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Somalia's conflicts today

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Tuesday May 28, 2019 - 23:25:20 in Latest News by Super Admin
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    Somalia's conflicts today

    Sunatimes.com - There are three main forms of conflict in Somalia today: political conflict, communal conflict, and violent extremism. These conflicts, defined by Ken Menkhaus, overlap, fuel each other and are aggravated by some common root causes: s

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Sunatimes.com - There are three main forms of conflict in Somalia today: political conflict, communal conflict, and violent extremism. These conflicts, defined by Ken Menkhaus, overlap, fuel each other and are aggravated by some common root causes: systemic corruption, impunity in the country, and competition for resources.
Political conflicts relate to the control of rent-producing structures, including the federal government, regional member-state governments, municipalities, ministries and critical infrastructures such as seaports. Control of these structures is among the main rationales for competition among clans. The federalisation process—and associated competition over the distribution of resources and rents—is arguably the main subject of political contestation today. In addition, Somalia needs to undertake two other major political reforms that will likely be a source of contention. The first one is the revision of the provisional constitution and reforming the electoral system to allow ‘one person, one vote’ in the election in 2020/2021. Issues here include resource and power sharing, the status of the capital and the type—and form—of the Somali state (parliamentary or presidential). The second major political change that is needed is the reform of the electoral system, which entails moving away from the so-called 4.5 clan representation formula that has underpinned the political settlement in the country. While the federal government and the member states have agreed upon the principle of universal suffrage, provisions of the agreement—such as the type of electoral constituencies—are still disputed.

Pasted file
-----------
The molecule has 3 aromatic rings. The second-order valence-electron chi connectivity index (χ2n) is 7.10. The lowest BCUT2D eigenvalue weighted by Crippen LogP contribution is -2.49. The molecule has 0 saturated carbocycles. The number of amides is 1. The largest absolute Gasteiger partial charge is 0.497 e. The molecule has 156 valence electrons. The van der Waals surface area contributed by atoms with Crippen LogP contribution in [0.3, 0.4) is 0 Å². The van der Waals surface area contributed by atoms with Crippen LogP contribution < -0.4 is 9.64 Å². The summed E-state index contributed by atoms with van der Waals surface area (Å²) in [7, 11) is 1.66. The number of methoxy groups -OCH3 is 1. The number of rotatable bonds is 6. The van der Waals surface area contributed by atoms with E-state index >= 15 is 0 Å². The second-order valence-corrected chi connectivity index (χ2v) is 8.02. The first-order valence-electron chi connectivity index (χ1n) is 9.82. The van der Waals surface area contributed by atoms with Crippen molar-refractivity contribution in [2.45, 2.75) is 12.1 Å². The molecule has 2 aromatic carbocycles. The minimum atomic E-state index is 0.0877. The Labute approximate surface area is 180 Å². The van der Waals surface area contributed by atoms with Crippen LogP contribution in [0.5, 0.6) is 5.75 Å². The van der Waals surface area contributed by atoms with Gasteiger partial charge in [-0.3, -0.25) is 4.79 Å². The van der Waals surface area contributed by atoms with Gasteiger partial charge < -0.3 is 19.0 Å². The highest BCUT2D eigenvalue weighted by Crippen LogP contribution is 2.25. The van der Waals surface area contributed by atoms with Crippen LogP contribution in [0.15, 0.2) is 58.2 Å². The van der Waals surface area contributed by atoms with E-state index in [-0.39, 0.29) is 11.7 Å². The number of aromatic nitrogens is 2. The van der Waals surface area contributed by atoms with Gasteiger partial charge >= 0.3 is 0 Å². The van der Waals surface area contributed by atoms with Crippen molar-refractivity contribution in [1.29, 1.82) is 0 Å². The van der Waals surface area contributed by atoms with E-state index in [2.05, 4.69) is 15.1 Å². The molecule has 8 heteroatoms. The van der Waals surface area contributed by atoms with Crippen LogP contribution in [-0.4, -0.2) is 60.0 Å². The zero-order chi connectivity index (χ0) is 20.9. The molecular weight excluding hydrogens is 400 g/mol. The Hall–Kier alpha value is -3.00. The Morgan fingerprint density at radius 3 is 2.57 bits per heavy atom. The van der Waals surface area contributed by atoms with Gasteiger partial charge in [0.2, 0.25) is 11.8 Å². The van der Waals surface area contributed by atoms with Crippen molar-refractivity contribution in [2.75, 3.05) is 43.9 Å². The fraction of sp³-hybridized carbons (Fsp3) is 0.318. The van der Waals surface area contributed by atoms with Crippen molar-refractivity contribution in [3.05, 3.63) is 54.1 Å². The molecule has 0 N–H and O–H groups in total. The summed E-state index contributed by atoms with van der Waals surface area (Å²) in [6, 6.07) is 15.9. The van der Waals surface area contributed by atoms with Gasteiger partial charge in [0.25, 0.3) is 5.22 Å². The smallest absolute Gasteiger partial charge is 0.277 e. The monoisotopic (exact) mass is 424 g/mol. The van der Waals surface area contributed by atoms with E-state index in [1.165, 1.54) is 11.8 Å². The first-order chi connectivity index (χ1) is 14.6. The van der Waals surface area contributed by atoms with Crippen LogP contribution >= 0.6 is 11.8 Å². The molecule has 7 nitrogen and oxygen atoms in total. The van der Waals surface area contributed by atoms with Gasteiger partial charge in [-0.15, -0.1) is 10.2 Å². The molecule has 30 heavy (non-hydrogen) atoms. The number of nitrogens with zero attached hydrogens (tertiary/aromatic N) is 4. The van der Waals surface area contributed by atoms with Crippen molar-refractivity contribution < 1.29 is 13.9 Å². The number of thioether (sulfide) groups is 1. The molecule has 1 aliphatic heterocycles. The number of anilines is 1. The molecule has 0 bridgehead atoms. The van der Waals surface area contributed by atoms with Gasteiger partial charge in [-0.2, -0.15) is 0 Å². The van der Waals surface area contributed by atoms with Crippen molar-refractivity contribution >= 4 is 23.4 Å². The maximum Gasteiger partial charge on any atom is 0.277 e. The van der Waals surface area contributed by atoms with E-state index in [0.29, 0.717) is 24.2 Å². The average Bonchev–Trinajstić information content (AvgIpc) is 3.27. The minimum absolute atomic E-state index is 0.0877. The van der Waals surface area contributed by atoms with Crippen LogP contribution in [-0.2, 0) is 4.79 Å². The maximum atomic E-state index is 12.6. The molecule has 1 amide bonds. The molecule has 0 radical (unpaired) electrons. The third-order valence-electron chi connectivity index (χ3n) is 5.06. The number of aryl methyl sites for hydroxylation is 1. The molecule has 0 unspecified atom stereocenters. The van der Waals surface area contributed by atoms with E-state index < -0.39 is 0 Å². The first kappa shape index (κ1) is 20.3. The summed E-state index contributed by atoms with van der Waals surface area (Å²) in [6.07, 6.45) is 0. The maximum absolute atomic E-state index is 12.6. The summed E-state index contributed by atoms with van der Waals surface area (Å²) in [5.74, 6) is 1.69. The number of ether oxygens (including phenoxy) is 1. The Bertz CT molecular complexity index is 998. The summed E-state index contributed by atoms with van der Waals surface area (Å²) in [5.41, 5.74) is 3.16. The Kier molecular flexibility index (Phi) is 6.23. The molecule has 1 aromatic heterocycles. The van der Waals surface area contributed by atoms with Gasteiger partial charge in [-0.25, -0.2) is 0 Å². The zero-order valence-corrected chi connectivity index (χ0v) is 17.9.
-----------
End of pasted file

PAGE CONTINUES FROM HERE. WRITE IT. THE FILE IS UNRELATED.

Communal conflict in Somalia accounts for the most violence: about 35–40 per cent of the total. There are two types of communal violence: first, localised clashes over access to and control over land or wells—which are typically sporadic but can spiral into a series of revenge killings that can trigger prolonged bouts of violence. Second, communal clashes engineered by political elites to advance their own interests or weaken rivals. The latter can be found in disputed areas such as Sool and Sanaag (the border area Somaliland and Puntland), and Galmudug and Puntland.  

The third form of conflict is violent extremism and predominately relates to al-Shabaab. The group has proven to be extremely resilient and adaptive. Since 2011, following offensives by AMISOM and Somali National Army (SNA) forces, the group has suffered several setbacks, including losses of the port cities of Kismayo and Barawe. However, it has stepped up its presence in the north, particularly in the semiautonomous region of Puntland. The group now controls more territory than at any point in time, though the Federal Government of Somalia (FGS) insists the group faces collapse.


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